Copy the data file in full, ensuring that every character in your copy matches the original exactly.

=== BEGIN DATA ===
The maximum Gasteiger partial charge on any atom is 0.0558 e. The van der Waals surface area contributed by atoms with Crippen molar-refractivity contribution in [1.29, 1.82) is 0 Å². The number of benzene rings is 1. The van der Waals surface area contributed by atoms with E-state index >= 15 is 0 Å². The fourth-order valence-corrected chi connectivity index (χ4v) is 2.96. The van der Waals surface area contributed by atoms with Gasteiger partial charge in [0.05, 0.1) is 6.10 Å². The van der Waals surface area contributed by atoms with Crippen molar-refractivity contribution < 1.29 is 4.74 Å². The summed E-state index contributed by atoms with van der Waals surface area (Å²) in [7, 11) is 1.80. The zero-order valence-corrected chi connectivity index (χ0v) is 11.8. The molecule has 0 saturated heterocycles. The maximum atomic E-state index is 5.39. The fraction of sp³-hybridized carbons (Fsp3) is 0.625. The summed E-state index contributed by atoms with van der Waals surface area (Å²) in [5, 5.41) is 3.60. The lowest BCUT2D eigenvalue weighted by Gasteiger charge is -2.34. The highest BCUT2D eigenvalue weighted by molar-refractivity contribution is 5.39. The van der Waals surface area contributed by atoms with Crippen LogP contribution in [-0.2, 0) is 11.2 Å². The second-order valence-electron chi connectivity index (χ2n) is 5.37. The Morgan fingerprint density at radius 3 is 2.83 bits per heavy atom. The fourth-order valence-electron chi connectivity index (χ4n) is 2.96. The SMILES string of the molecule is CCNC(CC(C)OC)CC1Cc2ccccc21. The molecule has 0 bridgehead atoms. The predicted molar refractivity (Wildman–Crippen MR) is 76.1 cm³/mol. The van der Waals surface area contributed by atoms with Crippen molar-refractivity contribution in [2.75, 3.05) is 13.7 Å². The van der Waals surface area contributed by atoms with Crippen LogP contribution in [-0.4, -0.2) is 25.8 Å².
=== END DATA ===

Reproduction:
The maximum Gasteiger partial charge on any atom is 0.0558 e. The van der Waals surface area contributed by atoms with Crippen molar-refractivity contribution in [1.29, 1.82) is 0 Å². The number of benzene rings is 1. The van der Waals surface area contributed by atoms with E-state index >= 15 is 0 Å². The fourth-order valence-corrected chi connectivity index (χ4v) is 2.96. The van der Waals surface area contributed by atoms with Gasteiger partial charge in [0.05, 0.1) is 6.10 Å². The van der Waals surface area contributed by atoms with Crippen molar-refractivity contribution < 1.29 is 4.74 Å². The summed E-state index contributed by atoms with van der Waals surface area (Å²) in [7, 11) is 1.80. The zero-order valence-corrected chi connectivity index (χ0v) is 11.8. The molecule has 0 saturated heterocycles. The maximum atomic E-state index is 5.39. The fraction of sp³-hybridized carbons (Fsp3) is 0.625. The summed E-state index contributed by atoms with van der Waals surface area (Å²) in [5, 5.41) is 3.60. The lowest BCUT2D eigenvalue weighted by Gasteiger charge is -2.34. The highest BCUT2D eigenvalue weighted by molar-refractivity contribution is 5.39. The van der Waals surface area contributed by atoms with Crippen LogP contribution in [-0.2, 0) is 11.2 Å². The second-order valence-electron chi connectivity index (χ2n) is 5.37. The Morgan fingerprint density at radius 3 is 2.83 bits per heavy atom. The fourth-order valence-electron chi connectivity index (χ4n) is 2.96. The SMILES string of the molecule is CCNC(CC(C)OC)CC1Cc2ccccc21. The molecule has 0 bridgehead atoms. The predicted molar refractivity (Wildman–Crippen MR) is 76.1 cm³/mol. The van der Waals surface area contributed by atoms with Crippen molar-refractivity contribution in [2.75, 3.05) is 13.7 Å². The van der Waals surface area contributed by atoms with Crippen LogP contribution in [-0.4, -0.2) is 25.8 Å².